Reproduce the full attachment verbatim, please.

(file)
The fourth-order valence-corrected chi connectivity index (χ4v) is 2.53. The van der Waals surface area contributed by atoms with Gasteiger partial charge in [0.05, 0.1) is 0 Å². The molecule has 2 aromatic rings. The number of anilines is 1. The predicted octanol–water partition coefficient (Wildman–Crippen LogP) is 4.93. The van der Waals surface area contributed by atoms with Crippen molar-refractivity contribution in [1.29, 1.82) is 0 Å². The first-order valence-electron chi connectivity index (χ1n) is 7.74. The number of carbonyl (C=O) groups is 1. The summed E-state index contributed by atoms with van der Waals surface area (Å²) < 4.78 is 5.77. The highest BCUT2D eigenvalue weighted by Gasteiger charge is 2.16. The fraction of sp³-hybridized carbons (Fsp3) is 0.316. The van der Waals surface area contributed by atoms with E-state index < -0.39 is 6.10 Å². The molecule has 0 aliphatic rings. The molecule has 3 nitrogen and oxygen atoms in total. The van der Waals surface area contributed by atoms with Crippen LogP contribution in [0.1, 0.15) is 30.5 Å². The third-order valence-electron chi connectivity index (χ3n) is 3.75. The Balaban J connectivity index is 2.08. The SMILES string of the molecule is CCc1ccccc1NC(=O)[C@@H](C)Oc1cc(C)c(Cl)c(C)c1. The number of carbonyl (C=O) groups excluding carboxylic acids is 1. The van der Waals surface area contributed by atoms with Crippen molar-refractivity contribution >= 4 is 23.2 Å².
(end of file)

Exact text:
The fourth-order valence-corrected chi connectivity index (χ4v) is 2.53. The van der Waals surface area contributed by atoms with Gasteiger partial charge in [0.05, 0.1) is 0 Å². The molecule has 2 aromatic rings. The number of anilines is 1. The predicted octanol–water partition coefficient (Wildman–Crippen LogP) is 4.93. The van der Waals surface area contributed by atoms with Crippen molar-refractivity contribution in [1.29, 1.82) is 0 Å². The first-order valence-electron chi connectivity index (χ1n) is 7.74. The number of carbonyl (C=O) groups is 1. The summed E-state index contributed by atoms with van der Waals surface area (Å²) < 4.78 is 5.77. The highest BCUT2D eigenvalue weighted by Gasteiger charge is 2.16. The fraction of sp³-hybridized carbons (Fsp3) is 0.316. The van der Waals surface area contributed by atoms with E-state index < -0.39 is 6.10 Å². The molecule has 0 aliphatic rings. The molecule has 3 nitrogen and oxygen atoms in total. The van der Waals surface area contributed by atoms with Crippen LogP contribution in [0.1, 0.15) is 30.5 Å². The third-order valence-electron chi connectivity index (χ3n) is 3.75. The Balaban J connectivity index is 2.08. The SMILES string of the molecule is CCc1ccccc1NC(=O)[C@@H](C)Oc1cc(C)c(Cl)c(C)c1. The number of carbonyl (C=O) groups excluding carboxylic acids is 1. The van der Waals surface area contributed by atoms with Crippen molar-refractivity contribution >= 4 is 23.2 Å².